January 2012

This month Zach Nielsen is giving away three Crossway titles at Take Your Vitamin Z blog. You can enter to win here and here is a list of the books to win:

  1. Finding Faithful Elders and Deacons by Thabiti Anyabwile
  2. Revelation: The Spirit Speaks to the Churches by James Hamilton Jr.
  3. Keep Your Heads Up: America’s New Black Christian Leaders, Social Consciousness, and the Cosby Conversation Ed. by Anthony Bradley

Monday I posted my review of Die Young: Burying Yourself in Christ by Hayley and Michael MiDarco. Today I wanted to post a number of great quotes from the book in chapter order.

Death is the New Life:

His death (Christ), then, allows for your death….His death is the one and only thing that allows you to no longer live for yourself (p. 24).

The trials and suffering of your life offer you the opportunity to die, and sometimes they make you want to die. But suffering is senseless and so is the pain that goes along with it if it serves no other purpose than to destroy you….Will suffering destroy your hope and your faith, leaving you with nothing solid to stand on,, alone and empty, or will your suffering destroy the parts of your life that tie you to the things of this earth and keep your focus off the God of heaven? If you believe that death is the new life, then you have to know that you will face trials, you will suffer (p. 27).

By the process of dying to yourself and your old way of life, you are brought into a new creation, one that is not only a grain but also an entire tree filled with the fruit of righteousness (p. 33).

There is a death that comes that isn’t meant to destroy you but to destroy that in you which was never meant to replace the hand of God in your life (p. 33-34).

Down is the New Up

It’s from a lowly position of self-awareness and sin that we are saved because God reaches down and touches us in our need…..The bottom isn’t such a bad lace because it is only from the perspective of your own lowest point that you are able to see your sinfulness and need for a loving Savior and to be saved (p. 45).

The counterintuitive nature of taking last place is actually the remedy to all our anger, frustration, and bitterness (p. 43).

Self-loathing would not exist if we had replaced our own interests with God’s interests; but it does exist not solely because of our self-hatred, but because of the mostly subconscious notion that we are so significant that we ought to be doing better than we are, to be more successful than we are, to be thinner than we are, or to be in any way better than we have been. The deep-seated and camouflaged pride in us screams, “It’s all about me! My pain, my suffering, my stuff! And because of that all of my energy is going into fixing me, even through torture or starvation, punishment and hatred.” What happens is the punishment of self is really an elevation of self to the center of our minds (p. 55).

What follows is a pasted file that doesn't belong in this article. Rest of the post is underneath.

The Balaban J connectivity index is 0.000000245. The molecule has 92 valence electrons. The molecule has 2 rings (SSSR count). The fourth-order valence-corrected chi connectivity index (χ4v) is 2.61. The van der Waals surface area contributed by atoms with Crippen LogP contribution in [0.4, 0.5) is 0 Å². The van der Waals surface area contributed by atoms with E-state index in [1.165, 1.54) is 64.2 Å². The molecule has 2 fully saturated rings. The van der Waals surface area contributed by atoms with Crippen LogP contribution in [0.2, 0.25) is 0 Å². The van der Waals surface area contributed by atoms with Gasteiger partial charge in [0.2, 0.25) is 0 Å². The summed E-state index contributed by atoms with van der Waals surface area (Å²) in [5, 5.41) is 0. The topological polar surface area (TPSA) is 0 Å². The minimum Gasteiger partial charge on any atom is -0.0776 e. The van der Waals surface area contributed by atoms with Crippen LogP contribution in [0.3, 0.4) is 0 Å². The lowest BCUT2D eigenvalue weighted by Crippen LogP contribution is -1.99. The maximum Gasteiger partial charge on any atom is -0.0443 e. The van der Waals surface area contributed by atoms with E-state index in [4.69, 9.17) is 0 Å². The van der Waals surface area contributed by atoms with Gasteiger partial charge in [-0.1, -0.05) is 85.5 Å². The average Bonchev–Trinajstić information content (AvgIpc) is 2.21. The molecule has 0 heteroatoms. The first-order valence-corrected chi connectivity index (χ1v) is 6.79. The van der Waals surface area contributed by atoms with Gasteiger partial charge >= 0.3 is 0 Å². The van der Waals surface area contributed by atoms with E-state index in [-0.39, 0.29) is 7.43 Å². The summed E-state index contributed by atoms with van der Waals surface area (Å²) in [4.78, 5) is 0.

Complaint simply elevates the one who complains, making that person the assayer of all goodness and the authority on all badness (p. 62).

The whole world is turned upside down when you die young and determine to live for the one who died for you (p. 73).

Less is the New More

While stuff isn’t inherently evil, the position we give it in our hearts can be (p. 75).

For everything that we want more of there is an accompanying danger in the more. The danger really isn’t even with the stuff but the position that our hearts give the stuff (p. 78).

The less we allow ourselves to follow our desire and passion for the more of this world, for the more that sin offers, the more we have of God himself (p. 80).

As long as we continue to hoard the things God has given us, we keep those things from changing the lives of those around us (p. 82).

This saving of your life through the stuff you put into it is then turning away from God and his saving grace towards the saving grace of stuff. And this is the essence of idolatry (p. 84).

To deny yourself something, anything, even if it isn’t something bad for you is to teach yourself that you will not be controlled by your passions. Less is more because the continual practice of less keeps your wants from becoming your needs…. When less is offensive, when less makes you uncomfortable, God becomes less important than your need for more (p. 87).

We know the word “covet” is bad, but when we see something we really want, complain because we don’t have it, or do all we can to get it, we give it a completely different definition. “Need,” “deserve,” “meant for,” are the terms we use to define the desires of our hearts (p. 91).

Weak is the New Strong

It can be a horrible feeling, your own weakness, your own wretchedness, but it isn’t mean to be the end of hope but he end of you, and that comes when you surrender the idea that you can do it all in your own strength (p. 103).

In the moment when everything is stripped away, when the pit seems like it can’t get any deeper, when all you love is lost, then can you truly see heaven reaching down to grab your hand to pull you up (p. 109).